This past Labor Day weekend, I went on a tour of the state with my father and one of my best friends. The main purpose of the trip was for my father and I to visit the small town that bears our last name, Gerlach. Gerlach happens to be the last stop before Burning Man, making the yearly desert festival an unexpected reoccurring theme in our trip.
The first signs of Burning Man appeared in the outskirts of Las Vegas at the I-15/US-93 turn off. We noticed several campers, cars, SUVs and RVs oddly marked by psychedelic artwork and loaded with the self-titled “Burners” — Burning Man attendees. We drove through US-93, stopping frequently to stretch our legs, ask around for the best places to camp and fish and breathe in the pristine air of the the valleys, hills and mountains of the deserts, marshes, farmlands and forests of the Great Basin. As we made our journey north, we spotted more and more Burners.
Shortly after passing Winnemucca, we reached part of the Black Rock Desert. Along the highway we saw white sands stained by black. We noticed designs and messages written in the sand with the black rocks. While we didn’t stop, we felt electricity in the air and an urge to make our own mark on the desert floor.
Finally we reached the road to Gerlach, where we passed the massive, beautiful Pyramid Lake. Its waters were so clear, it seemed like an invitation by Mother Nature herself to jump in and cool off. Further along the road we saw several locals who had set up temporary shops selling food, services and trinkets. We passed the towns of Wadsworth, Nixon and Empire, each prominently displaying “Welcome Burners” signs. In Empire we saw the sign telling us we were six miles away from Gerlach. My father and I were elated.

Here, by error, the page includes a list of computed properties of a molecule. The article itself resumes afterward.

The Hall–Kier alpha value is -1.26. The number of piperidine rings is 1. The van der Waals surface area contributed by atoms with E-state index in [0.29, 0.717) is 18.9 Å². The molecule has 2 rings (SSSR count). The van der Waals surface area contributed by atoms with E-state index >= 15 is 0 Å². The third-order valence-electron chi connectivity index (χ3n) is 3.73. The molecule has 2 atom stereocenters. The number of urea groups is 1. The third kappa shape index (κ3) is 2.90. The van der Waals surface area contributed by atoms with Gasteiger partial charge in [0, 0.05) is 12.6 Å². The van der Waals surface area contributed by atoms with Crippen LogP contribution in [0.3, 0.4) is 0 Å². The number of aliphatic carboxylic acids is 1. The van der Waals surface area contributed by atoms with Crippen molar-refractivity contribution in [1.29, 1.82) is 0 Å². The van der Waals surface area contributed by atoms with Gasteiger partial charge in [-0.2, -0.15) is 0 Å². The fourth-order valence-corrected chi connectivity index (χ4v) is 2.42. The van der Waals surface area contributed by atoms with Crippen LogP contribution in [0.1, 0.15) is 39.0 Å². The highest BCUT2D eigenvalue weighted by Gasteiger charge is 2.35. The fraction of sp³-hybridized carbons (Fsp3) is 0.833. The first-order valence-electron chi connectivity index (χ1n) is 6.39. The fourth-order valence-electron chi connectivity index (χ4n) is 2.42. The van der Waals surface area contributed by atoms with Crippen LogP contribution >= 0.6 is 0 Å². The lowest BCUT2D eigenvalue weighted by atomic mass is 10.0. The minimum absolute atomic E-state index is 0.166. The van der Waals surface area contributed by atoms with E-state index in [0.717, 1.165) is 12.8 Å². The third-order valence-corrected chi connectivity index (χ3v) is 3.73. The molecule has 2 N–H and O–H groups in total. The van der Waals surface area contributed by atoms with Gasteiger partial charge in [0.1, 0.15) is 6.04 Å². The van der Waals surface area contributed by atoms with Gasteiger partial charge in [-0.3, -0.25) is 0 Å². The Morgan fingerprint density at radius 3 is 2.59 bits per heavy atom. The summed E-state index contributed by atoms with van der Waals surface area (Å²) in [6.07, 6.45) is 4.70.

On the drive from Empire to Gerlach, the scenery changed from desert to dry lake bed. Finally we saw it: the sign that says “Gerlach, Nevada.” We immediately pulled over. My father and I got out and took the picture we had talked about taking for the last 20 years. We then drove the three minutes it takes to see the whole town, population about 100. Once we had our fill of pictures, we stopped at the only open diner, saloon, and hotel combination, Bruno’s, to eat. From there we made our way to Reno, ultimately heading the long way back to Las Vegas.
The next morning in Reno, I overheard a Burner ask a barkeep at a restaurant: “How much money do you think Burning Man brings the local economy?” A figure I had read in an article just the day before popped up my mind and I blurted out, “$35 million this year!” The Burner and I struck up a conversation about the dynamics of the festival.
He told me how he and friends were each spending $1,000 a day to attend Burning Man. He went on and on about how the BLM Rangers’ presence seemed too prominent. He believed that since the festival invested so much money in the local economy, Burners should be left alone to enjoy themselves. He also mentioned that he’d heard the organizers of Burning Man were in talks with a Native American reservation about changing the festival’s location to their land. I thought to myself that it would be a loss for Gerlach, which is wholly dependent on the festival to make most of its yearly income.
On the way home, my passengers and I continued the conversation. Nevada has landscapes that are almost entirely untouched by man. As a state, we have a rare opportunity to capitalize on these sorts of events that celebrate humanity’s connection to nature. If Nevada does things right, there are several festivals the state could start, or entice to move to here, bolstering tourism both from within the state and across the globe.